Project Title Role Award Amount Year Awarded Granting Agency Project TitleUsing Computer Vision Algorithms to Optimize the Communication Oof New Products to Grow the Economy RoleCo-Investigator Award Amount$95,302.00 Year Awarded2018 Granting AgencySocial Sciences and Humanities Research Council Project TitleHow Extreme Product Incongruity Leads Consumers to Affirm Other Consumption-Relevant Knowledge Structures RolePrincipal Investigator Award Amount$101,058.00 Year Awarded2017 Granting AgencySocial Sciences and Humanities Research Council - SSHRC Insight Grant Project TitleCompensating for Innovation: How Extreme Product Incongruity Encourages Consumers to Affirm Meaning in Paradoxical Ways RoleCo-Investigator Award Amount$3,000.00 Year Awarded2017 Granting AgencyMarketing Science Institute (MSI) Project TitleExploring How Food Ambiguity Can Lead to Overconsumption RolePrincipal Investigator Award Amount$190,000.00 Year Awarded2017 Granting AgencyOntario Early Researcher Award (ERA) Project TitleThe Innovation, Design, and Consumption Laboratory RolePrincipal Investigator Award Amount$36,450.00 Year Awarded2016 Granting AgencyCanadian Foundation for Innovation (CFI) Institutional Operating Fund (IOF) Project TitleEntrepreneurial Innovation and the Public Good RolePrincipal Investigator Award Amount$500,000.00 Year Awarded2014 Granting AgencyCanada Research Chairs - CRC (Tier II) Project TitleThe Innovation, Design, and Consumption Laboratory RolePrincipal Investigator Award Amount$395,736.00 Year Awarded2013 Granting AgencyCanada Foundation for Innovation - CFI Institutional Infrastructure Grant Project TitleHow ‘Functional Foods’ Lead to Over-Consumption RolePrincipal Investigator Award Amount$92,600.00 Year Awarded2013 Granting AgencySocial Sciences and Humanities Research Council - SSHRC Insight Grant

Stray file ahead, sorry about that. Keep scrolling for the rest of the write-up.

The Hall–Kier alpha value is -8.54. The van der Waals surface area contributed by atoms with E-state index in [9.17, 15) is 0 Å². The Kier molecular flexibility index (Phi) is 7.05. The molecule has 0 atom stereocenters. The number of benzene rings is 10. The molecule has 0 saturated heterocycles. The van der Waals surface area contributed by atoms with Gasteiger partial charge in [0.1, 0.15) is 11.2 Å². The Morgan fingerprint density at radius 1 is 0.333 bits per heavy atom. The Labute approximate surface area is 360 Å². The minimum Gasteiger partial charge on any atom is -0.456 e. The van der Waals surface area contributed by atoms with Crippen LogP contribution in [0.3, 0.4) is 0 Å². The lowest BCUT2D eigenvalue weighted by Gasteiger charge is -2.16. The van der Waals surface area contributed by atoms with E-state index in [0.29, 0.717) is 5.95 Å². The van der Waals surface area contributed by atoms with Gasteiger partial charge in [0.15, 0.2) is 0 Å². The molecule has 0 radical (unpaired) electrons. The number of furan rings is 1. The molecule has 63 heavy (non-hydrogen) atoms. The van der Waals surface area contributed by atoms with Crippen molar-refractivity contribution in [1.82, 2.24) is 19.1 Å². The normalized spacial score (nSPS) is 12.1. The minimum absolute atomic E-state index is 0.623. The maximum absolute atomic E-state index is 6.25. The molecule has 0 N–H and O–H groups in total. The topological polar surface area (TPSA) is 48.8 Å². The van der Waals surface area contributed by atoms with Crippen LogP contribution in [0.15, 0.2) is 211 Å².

Marketing with Currency
That crumpled $20 bill in your wallet? You’re more likely to spend it than a crisp one, and Dr. Theodore Noseworthy, Associate Professor in Marketing at the Schulich School of Business, knows why. According to his research, people make inferences based on the visual appearance of currency.
“Much of this has to do with the normative belief that money is dirty, and thus people infer that a bill that looks worn must have been handled more than a bill that looks brand new,” Dr. Noseworthy explains.
Dr. Noseworthy’s research interests are in the area of product categorization and visual processing.
As the Canada Research Chair in Entrepreneurial Innovation and the Public Good, his goal is to develop insights that inform business and policy makers about the benefits of properly communicated innovation and the potential costs to susceptible consumers and society.
“My research speaks to how marketers can better communicate product and service innovations to maximize adoption and awareness,” Dr. Noseworthy says.
With funding from the Canadian Foundation for Innovation (CFI), he has developed the NOESIS: Innovation, Design and Consumption Laboratory housed at the Schulich School of Business with the specific intent to conduct further high quality research, train personnel, and facilitate knowledge mobilization.